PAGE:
Coleman backs head-scarf ban for Columbus police officers


Columbus Mayor Michael B. Coleman said he supports Police Chief Kim Jacobs’ decision to keep officers from wearing head scarves for religious reasons.

Ismahan Isse who quit Columbus police academy because she was prohibited from wearing her hijab
Ismahan Isse who quit Columbus police academy because she was prohibited from wearing her hijab

But he said the city will try harder to recruit immigrants to the force, including by appealing to the families of potential applicants.
“I’ve said this to our chief and safety director, to step up our efforts in this area,” Coleman said in an interview last week. “I strongly believe that our police force needs to be reflective of every corner of our city.”
The issue came to the forefront after The Dispatch wrote in April about Ismahan Isse, a Somali-American and Muslim woman who left the Columbus police academy in March because of the head-scarf ban.

Isse said at the time that her scarf, or hijab, is important to her identity. She said she would like to return to the academy because her dream has been to become a police officer.

Columbus police leaders said in June that they would keep the head-scarf prohibition because they want the division to be perceived as a nonpolitical, nonreligious organization and that the uniform should reflect that neutrality. Officials also said that scarves could pose safety problems.

“When officers go out into the community, they should be identified as Columbus police officers, not Muslim police officers, not Christian police officers, not Jewish police officers, not Hindus, Baptists or anything else,” Coleman said.

Jacobs agrees. “I want whoever pulls up to the scene as being recognized as a Columbus police officer that doesn’t turn anyone off,” she said.

PHOTO COURTESY OF EDMONTON, ALBERTA, POLICE A model wears a special Edmonton Police Service uniform with a hijab, or head scarf.
A model wears a special Edmonton Police Service uniform with a hijab, or head scarf.

Officers are allowed to wear religious jewelry, such as a cross necklace, as long as it is under a shirt and cannot be seen, said Sgt. Rich Weiner, Columbus police spokesman.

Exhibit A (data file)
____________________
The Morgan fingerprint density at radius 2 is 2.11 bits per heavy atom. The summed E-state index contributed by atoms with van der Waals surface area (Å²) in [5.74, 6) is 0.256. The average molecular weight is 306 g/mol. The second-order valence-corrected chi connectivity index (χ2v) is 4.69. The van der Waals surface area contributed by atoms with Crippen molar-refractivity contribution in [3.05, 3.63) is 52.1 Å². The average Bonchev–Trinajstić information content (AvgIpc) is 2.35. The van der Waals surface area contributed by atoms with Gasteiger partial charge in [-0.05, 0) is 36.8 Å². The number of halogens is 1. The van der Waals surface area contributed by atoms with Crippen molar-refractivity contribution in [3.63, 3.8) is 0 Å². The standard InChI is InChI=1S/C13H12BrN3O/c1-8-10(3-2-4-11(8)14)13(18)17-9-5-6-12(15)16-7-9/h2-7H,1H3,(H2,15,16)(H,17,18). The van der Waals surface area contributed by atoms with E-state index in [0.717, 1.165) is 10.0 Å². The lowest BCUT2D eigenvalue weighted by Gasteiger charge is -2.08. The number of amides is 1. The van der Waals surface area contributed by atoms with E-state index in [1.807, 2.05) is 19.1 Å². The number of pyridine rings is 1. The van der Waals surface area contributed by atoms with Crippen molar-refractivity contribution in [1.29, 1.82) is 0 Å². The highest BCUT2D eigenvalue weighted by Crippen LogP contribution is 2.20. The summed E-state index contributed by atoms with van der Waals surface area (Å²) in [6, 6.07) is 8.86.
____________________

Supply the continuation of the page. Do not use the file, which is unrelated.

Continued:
That city officials are even talking about the issue is an important first step, said Imran Malik, chairman of the board that oversees the Noor Islamic Cultural Center in Hilliard.

“Maybe the police chief is right, and it is not time to make the change right away, but having a discussion might be the first in a series of baby steps to change.”

Malik said Columbus is more proactive than many other cities in trying to bring cultures and faiths together.

At the same time, allowing police officers to wear a head scarf or other religious attire might go a long way toward helping the city attract more minority recruits, he said.

It also probably would help immigrants and refugees, especially from countries where law-enforcement agencies often are corrupt, feel more comfortable talking to Columbus officers, Malik said.

But Malik also understands the Police Division’s desire to be seen as unified.

“I just hope we keep talking about it because we have to find more ways to be inclusive; that’s the beauty of America,” he said.

Other North American cities have made accommodations for head scarves and other headwear, including Edmonton, Alberta, which has designed a uniform with a hijab. In February, the sheriff in Harris County, Texas, said a Sikh officer would be allowed to wear his faith’s traditional turban and beard.

Columbus officials have pointed to case law to support their decision: A 2007 federal ruling in Philadelphia said that city’s police department did not violate the civil rights of a Muslim officer when it forbade her to wear a head scarf.

Coleman said he views himself as progressive on issues of diversity in the community, and he thought carefully about the issue. But if the city allows one type of religious clothing, it has to allow everything, he said.

Jacobs agreed and said: “If it’s a head scarf next week, it might be a burqa the next week. There’s no legal way our advisers can stop that from happening.”

Hassan Omar, who leads the Somali Community Association of Ohio, said he would like to see the Police Division allow head scarves, but he’s more interested in seeing Columbus make a concerted effort to hire more minority candidates.

The Minneapolis-St. Paul area, which has the largest Somali population in the U.S., has nearly a dozen Somali-American police and transit officers. Columbus ranks second in Somali population with an estimated 40,000.

“It’s an honor to be a police officer, and many young Somali men and women want to serve but aren’t given a chance or encouraged to apply,” Omar said.

Coleman said the city will hold a recruitment expo next year geared toward immigrant communities.

“The end game is to get more new Americans to apply (through) the recruiting process and ultimately become officers,” he said.

The Police Division also has been trying to recruit more officers from minority groups, Jacobs said. She estimated that African-American officers are 12 percent of the force.

She did not have a number for foreign-born officers because the city doesn’t track that information. All applicants must be U.S. citizens, she said.

The city also plans to talk to families of potential applicants to promote the benefits of becoming an officer, Jacobs said.

“It’s a difficult job,” she said. Applicants “need to know they have family support.”


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